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Finder’s RBA survey: Majority of experts predict another cash rate rise

Homeowners are in for little relief with yet another rate hike expected this month, according to a new Finder poll.

In this month’s Finder RBA Cash Rate Survey™, 36 experts and economists weighed in on future cash rate moves and other issues relating to the state of the economy. 

Almost all panellists (97%, 35/36) are confident the cash rate will change on Tuesday. Almost two-thirds (64%, 23/36) are predicting another increase of 50 basis points – bringing the cash rate to 2.35% in September. 

The majority of experts (69%, 25/36) expect the RBA to then hold the cash rate in October. 

Richard Whitten, money expert at Finder, said a growing number of homeowners were feeling the pinch. 

“A fifth consecutive cash rate rise will be a tough burden for many households who are already grappling with serious pressures on their budget.

“This could cost an average mortgage holder a staggering $9,608 extra per year compared to what they were paying in April.”

David Robertson of Bendigo Bank said another rate rise was imminent.

"Another 50 basis point RBA rate hike in September will take us closer to a neutral cash rate, before likely 0.25% increases in October and November. 

“The RBA will remain on a tightening bias until core inflation is back near target, to try to minimise the risks of the global inflation shock," Robertson said. 

What a 50 basis point increase to the cash rate will cost mortgage holders

Whitten said the predicted rate rise will be tough news for many homeowners. 

“Mortgage repayments are already significantly higher than what they were earlier this year. 

“A 50 basis point rate increase will see the average Aussie homeowner forking out an additional $801 per month compared to what they were paying just 5 months ago.

“Borrowers who took out fixed rate home loans before the rate rises started won’t notice a difference straight away, but they’ll get a real shock once that rate stops and they are looking at a fixed-rate cliff.”

Cash rate

Average home loan rate*

Average monthly repayment

Average monthly increase

Average annual repayment

Average annual increase

April 2022





August 2022








September 2022

(full rate rise applied)








(predicted peak)







Source: Finder, RBA. *Owner-occupier variable discounted rate. Repayments based on the average loan of $611,158 (ABS data analysed by Finder). 

Almost 1 in 4 (24%) Aussie homeowners said they struggled to pay their mortgage in September, according to Finder’s Consumer Sentiment Tracker.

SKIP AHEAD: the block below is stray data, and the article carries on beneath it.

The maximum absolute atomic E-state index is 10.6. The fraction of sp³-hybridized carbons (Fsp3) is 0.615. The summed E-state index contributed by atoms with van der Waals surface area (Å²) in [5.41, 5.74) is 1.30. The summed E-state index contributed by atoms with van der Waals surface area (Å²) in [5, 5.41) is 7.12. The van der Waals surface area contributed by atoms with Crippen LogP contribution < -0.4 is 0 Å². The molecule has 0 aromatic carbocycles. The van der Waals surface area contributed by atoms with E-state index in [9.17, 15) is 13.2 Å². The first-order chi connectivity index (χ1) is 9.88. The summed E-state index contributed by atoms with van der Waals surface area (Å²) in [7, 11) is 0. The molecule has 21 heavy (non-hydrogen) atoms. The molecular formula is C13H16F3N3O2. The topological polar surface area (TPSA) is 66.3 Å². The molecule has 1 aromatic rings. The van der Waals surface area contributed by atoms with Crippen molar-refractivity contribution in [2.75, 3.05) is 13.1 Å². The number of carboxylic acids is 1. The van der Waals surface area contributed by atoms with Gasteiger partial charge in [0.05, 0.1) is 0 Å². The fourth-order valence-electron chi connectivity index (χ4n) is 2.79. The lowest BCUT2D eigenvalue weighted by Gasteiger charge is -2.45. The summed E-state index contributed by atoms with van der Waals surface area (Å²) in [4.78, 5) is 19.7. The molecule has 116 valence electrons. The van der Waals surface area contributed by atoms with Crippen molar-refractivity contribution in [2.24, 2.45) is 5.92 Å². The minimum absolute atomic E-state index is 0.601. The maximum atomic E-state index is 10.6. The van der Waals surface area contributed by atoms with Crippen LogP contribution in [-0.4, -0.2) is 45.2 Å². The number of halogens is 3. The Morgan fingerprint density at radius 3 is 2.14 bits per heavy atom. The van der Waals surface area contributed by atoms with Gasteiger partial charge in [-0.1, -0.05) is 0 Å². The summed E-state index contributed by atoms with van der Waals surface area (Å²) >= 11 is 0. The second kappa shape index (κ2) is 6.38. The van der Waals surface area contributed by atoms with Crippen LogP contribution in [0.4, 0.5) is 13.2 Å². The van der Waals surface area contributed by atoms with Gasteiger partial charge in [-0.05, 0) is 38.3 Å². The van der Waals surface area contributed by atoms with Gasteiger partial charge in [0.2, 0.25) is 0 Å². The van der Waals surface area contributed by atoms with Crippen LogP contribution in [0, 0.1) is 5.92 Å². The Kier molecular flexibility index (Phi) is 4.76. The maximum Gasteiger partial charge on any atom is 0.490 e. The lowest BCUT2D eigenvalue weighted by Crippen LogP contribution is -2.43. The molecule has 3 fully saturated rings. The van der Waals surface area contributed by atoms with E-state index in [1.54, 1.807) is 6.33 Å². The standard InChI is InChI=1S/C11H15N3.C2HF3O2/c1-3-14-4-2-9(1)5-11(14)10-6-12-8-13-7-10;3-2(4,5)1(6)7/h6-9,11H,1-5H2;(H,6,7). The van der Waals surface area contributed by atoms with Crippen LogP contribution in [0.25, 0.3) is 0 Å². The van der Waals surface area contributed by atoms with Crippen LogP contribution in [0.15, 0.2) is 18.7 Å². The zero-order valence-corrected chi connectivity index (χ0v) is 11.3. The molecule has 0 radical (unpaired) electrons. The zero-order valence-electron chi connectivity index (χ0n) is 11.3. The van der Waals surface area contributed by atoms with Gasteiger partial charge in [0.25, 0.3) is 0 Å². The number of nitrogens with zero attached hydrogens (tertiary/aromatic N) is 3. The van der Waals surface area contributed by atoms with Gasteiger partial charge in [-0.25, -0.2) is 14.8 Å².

Property prices expected to fall, but 1 in 3 Aussies say they are “hopeful”

The majority of experts who weighed in* believe that property prices will fall by 5–10% by the end of 2023 in Sydney (81%, 17/21), Melbourne (85%, 17/20) and Brisbane (74%, 14/19).

However, most panellists forecast either no change, or a drop of just 5%, in Perth (72%, 13/18), Adelaide (67%, 12/18), Canberra (72%, 13/18), Hobart (56%, 10/18) and Darwin (78%, 14/18).

While the housing market dip might be worrying for some, Finder research shows nearly one-third of Australians (30%) are hopeful that falling house prices might help them get their foot on the property ladder.

This figure climbs to 61% among Gen Z Australians and 39% among Millennials.

Whitten said rising interest rates were making it more expensive for homeowners to service a mortgage, and more difficult for investors to turn a profit on rental properties.

“This has a natural dampening effect on the price people are willing to pay for a home.

“Unless you’re planning to sell your home, you don’t need to pay much attention to falling property prices. In the long run, property is still an excellent way to accumulate wealth.

“If you are in a position to buy, the next 6 to 12 months could be a good opportunity to score a better deal on your dream home – as long as you can afford your home loan repayments as rates rise,” Whitten said. 

Price controls on energy and food won’t help the cost of living crisis

Despite the escalating cost of living, the majority of experts (82%, 23/28) aren’t in favour of the government introducing price controls on energy or food.

Shane Oliver of AMP said price controls don’t work. 

“They will just keep demand high relative to supply and lead to shortages. Windfall taxes on coal and gas producers and using that to support low income earners would be a better way to go but even that is fraught if it's not handled properly,” Oliver said.